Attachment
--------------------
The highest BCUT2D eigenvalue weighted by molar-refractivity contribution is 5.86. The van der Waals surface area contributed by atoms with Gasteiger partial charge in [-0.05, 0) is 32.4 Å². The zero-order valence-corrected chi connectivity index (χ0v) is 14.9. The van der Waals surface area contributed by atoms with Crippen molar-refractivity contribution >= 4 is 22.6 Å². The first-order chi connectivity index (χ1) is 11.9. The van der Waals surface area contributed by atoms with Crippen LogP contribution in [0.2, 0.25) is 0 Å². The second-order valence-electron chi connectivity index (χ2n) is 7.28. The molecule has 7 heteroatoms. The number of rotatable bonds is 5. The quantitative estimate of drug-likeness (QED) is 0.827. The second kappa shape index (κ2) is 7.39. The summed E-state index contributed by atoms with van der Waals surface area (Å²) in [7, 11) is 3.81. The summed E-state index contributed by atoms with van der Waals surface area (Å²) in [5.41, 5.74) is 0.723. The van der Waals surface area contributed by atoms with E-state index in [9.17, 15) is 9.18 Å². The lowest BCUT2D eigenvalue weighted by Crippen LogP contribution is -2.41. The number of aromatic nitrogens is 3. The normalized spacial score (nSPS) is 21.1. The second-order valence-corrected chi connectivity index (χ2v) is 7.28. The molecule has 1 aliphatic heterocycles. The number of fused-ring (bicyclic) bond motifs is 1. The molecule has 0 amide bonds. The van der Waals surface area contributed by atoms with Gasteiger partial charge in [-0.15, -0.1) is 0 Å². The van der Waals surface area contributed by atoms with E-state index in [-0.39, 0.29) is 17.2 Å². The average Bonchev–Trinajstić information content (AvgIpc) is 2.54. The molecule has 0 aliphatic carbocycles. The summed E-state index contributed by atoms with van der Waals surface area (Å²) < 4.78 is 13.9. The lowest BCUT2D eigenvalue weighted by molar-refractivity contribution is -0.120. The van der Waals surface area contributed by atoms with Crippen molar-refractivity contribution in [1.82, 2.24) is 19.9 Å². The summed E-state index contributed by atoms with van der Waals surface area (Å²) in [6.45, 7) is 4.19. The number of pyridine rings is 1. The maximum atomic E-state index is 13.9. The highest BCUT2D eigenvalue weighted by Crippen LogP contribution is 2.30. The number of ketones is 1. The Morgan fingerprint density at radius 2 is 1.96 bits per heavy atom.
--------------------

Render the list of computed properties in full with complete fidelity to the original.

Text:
The highest BCUT2D eigenvalue weighted by molar-refractivity contribution is 5.86. The van der Waals surface area contributed by atoms with Gasteiger partial charge in [-0.05, 0) is 32.4 Å². The zero-order valence-corrected chi connectivity index (χ0v) is 14.9. The van der Waals surface area contributed by atoms with Crippen molar-refractivity contribution >= 4 is 22.6 Å². The first-order chi connectivity index (χ1) is 11.9. The van der Waals surface area contributed by atoms with Crippen LogP contribution in [0.2, 0.25) is 0 Å². The second-order valence-electron chi connectivity index (χ2n) is 7.28. The molecule has 7 heteroatoms. The number of rotatable bonds is 5. The quantitative estimate of drug-likeness (QED) is 0.827. The second kappa shape index (κ2) is 7.39. The summed E-state index contributed by atoms with van der Waals surface area (Å²) in [7, 11) is 3.81. The summed E-state index contributed by atoms with van der Waals surface area (Å²) in [5.41, 5.74) is 0.723. The van der Waals surface area contributed by atoms with E-state index in [9.17, 15) is 9.18 Å². The lowest BCUT2D eigenvalue weighted by Crippen LogP contribution is -2.41. The number of aromatic nitrogens is 3. The normalized spacial score (nSPS) is 21.1. The second-order valence-corrected chi connectivity index (χ2v) is 7.28. The molecule has 1 aliphatic heterocycles. The number of fused-ring (bicyclic) bond motifs is 1. The molecule has 0 amide bonds. The van der Waals surface area contributed by atoms with Gasteiger partial charge in [-0.15, -0.1) is 0 Å². The van der Waals surface area contributed by atoms with E-state index in [-0.39, 0.29) is 17.2 Å². The average Bonchev–Trinajstić information content (AvgIpc) is 2.54. The molecule has 0 aliphatic carbocycles. The summed E-state index contributed by atoms with van der Waals surface area (Å²) < 4.78 is 13.9. The lowest BCUT2D eigenvalue weighted by molar-refractivity contribution is -0.120. The van der Waals surface area contributed by atoms with Crippen molar-refractivity contribution in [1.82, 2.24) is 19.9 Å². The summed E-state index contributed by atoms with van der Waals surface area (Å²) in [6.45, 7) is 4.19. The number of pyridine rings is 1. The maximum atomic E-state index is 13.9. The highest BCUT2D eigenvalue weighted by Crippen LogP contribution is 2.30. The number of ketones is 1. The Morgan fingerprint density at radius 2 is 1.96 bits per heavy atom.